Was there for first time with wife and kids. I'm one of the ones who found out about it via that book. I agree with the sentiments about the riff-raff. My wife and I are amateur collectors, and hey, you have to start somewhere to become the collector you guys are. We respect the law, and the earth. Luckily, an experienced local father-son team was nice, and respectful enough to make us feel comfortable. I would gladly come back, but will research the laws firstReplyDelete
This Quartz site is now off limits !!! It is closed and is private and state property. I do not recommend visiting this site any longer for the State Rangers informed us after handing us heavy citations that the area will be patrolled daily starting on 3/21/2016 and that it has been private and state property land all along and that mining and removal of property and disturbance of landscape on this property is illegal and that we are trespassing on private property. So thanks to who ever complained or ruined this spot for others ! over five hundred dollars in fines, is also I feel a bit excessive for collecting rocks and Walking in the woods !!!!! I wont be back that is for sure !ReplyDelete
THIS QUARTZ SITE IS NOW OFF LIMITS AND CLOSED TO PUBLIC ACCESS AS OF 3/21/2016 !!!!!!ReplyDelete
Well we visited this Quartz mine after reading about it on this blog and we received multiple citations from the NJ State Park Police.Apparently this property is on state land partially and well the mad we have been using to access the site is on private property. We were advised that this has been the case forever and starting 3/21/2016 Monday that there will now be daily patrols of both the parking area as well as the dig site. We asked if this was due to an injury or a complaint and the Ranger advised us that it had to do with both complaints from the land owner of trespassers as well as the amount of trash that has been left behind by others who did not respect the site further more the are is also part of state land and we were informed that removal of the quartz is in violation of park rules and that we would be cited for that as well. so all said and done we ended up with five hundred dollars in fines stemming from trespassing to disturbance and removal of park property and a parking citation to top it off for parking on private property. so we will not be back and it will be patrolled daily as per NJSPP and the High point State park Rangers and they will hand out citations as they said to " get the message across that this area is closed and off limits" so glad I could be made an example :( not happy ...... dig site visited 3/19/16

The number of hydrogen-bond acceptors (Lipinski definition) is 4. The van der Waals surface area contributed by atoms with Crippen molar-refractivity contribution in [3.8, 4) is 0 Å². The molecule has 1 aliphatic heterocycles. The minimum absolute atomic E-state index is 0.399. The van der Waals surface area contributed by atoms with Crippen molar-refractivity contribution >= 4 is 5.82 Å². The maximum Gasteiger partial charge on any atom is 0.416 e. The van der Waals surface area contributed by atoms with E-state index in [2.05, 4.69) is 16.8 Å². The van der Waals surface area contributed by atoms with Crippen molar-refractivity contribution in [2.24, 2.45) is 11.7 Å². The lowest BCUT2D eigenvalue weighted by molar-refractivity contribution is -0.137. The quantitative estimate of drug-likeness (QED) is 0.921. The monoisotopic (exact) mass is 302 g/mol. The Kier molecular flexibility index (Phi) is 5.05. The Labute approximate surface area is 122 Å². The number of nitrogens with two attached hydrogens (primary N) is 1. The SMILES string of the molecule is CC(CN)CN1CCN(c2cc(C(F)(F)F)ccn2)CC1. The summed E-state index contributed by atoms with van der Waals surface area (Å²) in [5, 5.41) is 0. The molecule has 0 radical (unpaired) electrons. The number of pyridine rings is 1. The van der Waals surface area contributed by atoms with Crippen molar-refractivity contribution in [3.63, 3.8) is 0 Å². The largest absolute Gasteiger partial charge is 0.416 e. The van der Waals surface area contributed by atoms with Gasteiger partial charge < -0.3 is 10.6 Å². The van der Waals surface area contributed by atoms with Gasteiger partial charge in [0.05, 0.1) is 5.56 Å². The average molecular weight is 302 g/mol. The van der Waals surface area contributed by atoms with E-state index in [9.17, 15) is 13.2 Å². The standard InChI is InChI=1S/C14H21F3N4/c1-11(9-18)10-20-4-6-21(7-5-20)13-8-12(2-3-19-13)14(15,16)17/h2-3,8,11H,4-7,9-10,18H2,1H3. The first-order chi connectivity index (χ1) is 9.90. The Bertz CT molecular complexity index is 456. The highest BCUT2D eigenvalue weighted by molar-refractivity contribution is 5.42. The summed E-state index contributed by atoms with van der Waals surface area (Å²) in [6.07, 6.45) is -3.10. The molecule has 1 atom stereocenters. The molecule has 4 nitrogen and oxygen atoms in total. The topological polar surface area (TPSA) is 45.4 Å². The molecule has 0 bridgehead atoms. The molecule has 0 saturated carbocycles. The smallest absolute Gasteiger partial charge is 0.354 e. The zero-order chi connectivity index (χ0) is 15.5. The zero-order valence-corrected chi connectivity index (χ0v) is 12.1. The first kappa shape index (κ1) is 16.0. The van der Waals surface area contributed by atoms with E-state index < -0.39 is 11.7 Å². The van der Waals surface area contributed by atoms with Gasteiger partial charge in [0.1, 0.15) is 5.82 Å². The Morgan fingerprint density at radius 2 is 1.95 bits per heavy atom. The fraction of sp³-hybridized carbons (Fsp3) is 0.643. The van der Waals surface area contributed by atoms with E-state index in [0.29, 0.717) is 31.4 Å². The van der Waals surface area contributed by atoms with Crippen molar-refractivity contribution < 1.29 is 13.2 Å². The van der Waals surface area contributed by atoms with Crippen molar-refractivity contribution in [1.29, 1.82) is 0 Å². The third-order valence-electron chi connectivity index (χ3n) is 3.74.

The area is a state run nature preserve open to the public for all to enjoy. Do not listen to people like Steve Majetti. Enjoy responsibly.ReplyDelete
Please be advised that the area is State Park Service property and has been posted as closed to all use as of 10/117/18. It is illegal to dig up, deface, or remove any soil, rock, historic or fossil materials or artifacts on New Jersey State Park Service property without written permission of the Director of the Division of Parks and. Forestry or the Assistant Director of the Division for the State Park Service.ReplyDelete
High Point State Park
I have not been back to the site since this original post, when we did it as an official and organized trip as part of the North Jersey Mineralogical Society. I can understand why the staff of the park would choose to close this area to the public for mineral collecting if it's indeed being abused by non-responsible collectors. Though I certainly hope that the park administration will grant special permission to clubs like the North Jersey Mineralogical Society who collect responsibly and follow protocol and good behavior, should they make a request and get a permit.ReplyDelete